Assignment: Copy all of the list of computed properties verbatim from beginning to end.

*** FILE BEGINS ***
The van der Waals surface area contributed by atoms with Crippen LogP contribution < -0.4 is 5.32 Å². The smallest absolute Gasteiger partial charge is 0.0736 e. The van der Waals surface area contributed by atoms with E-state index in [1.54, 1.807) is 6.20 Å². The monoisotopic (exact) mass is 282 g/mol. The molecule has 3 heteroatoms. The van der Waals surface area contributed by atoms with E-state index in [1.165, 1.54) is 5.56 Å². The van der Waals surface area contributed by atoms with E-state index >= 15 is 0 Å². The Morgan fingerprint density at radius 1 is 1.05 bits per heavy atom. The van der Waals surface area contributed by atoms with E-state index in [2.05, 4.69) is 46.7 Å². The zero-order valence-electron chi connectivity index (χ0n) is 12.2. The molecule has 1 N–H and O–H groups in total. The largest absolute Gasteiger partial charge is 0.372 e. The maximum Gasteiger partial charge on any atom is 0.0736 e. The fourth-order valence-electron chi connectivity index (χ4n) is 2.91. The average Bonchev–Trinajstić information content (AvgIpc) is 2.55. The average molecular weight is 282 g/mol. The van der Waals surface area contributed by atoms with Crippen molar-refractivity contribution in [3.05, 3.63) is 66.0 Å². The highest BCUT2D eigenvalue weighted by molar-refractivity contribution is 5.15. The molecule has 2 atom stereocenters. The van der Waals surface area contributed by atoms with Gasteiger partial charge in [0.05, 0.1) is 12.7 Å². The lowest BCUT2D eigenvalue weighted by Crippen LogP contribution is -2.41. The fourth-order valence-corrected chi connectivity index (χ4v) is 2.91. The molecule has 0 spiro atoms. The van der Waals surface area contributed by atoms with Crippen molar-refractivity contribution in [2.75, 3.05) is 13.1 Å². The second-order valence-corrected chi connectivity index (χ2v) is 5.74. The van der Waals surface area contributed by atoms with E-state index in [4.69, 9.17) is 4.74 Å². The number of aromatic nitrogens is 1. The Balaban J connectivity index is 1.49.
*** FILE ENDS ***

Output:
The van der Waals surface area contributed by atoms with Crippen LogP contribution < -0.4 is 5.32 Å². The smallest absolute Gasteiger partial charge is 0.0736 e. The van der Waals surface area contributed by atoms with E-state index in [1.54, 1.807) is 6.20 Å². The monoisotopic (exact) mass is 282 g/mol. The molecule has 3 heteroatoms. The van der Waals surface area contributed by atoms with E-state index in [1.165, 1.54) is 5.56 Å². The van der Waals surface area contributed by atoms with E-state index >= 15 is 0 Å². The Morgan fingerprint density at radius 1 is 1.05 bits per heavy atom. The van der Waals surface area contributed by atoms with E-state index in [2.05, 4.69) is 46.7 Å². The zero-order valence-electron chi connectivity index (χ0n) is 12.2. The molecule has 1 N–H and O–H groups in total. The largest absolute Gasteiger partial charge is 0.372 e. The maximum Gasteiger partial charge on any atom is 0.0736 e. The fourth-order valence-electron chi connectivity index (χ4n) is 2.91. The average Bonchev–Trinajstić information content (AvgIpc) is 2.55. The average molecular weight is 282 g/mol. The van der Waals surface area contributed by atoms with Crippen molar-refractivity contribution in [3.05, 3.63) is 66.0 Å². The highest BCUT2D eigenvalue weighted by molar-refractivity contribution is 5.15. The molecule has 2 atom stereocenters. The van der Waals surface area contributed by atoms with Gasteiger partial charge in [0.05, 0.1) is 12.7 Å². The lowest BCUT2D eigenvalue weighted by Crippen LogP contribution is -2.41. The fourth-order valence-corrected chi connectivity index (χ4v) is 2.91. The molecule has 0 spiro atoms. The van der Waals surface area contributed by atoms with Crippen molar-refractivity contribution in [2.75, 3.05) is 13.1 Å². The second-order valence-corrected chi connectivity index (χ2v) is 5.74. The van der Waals surface area contributed by atoms with E-state index in [4.69, 9.17) is 4.74 Å². The number of aromatic nitrogens is 1. The Balaban J connectivity index is 1.49.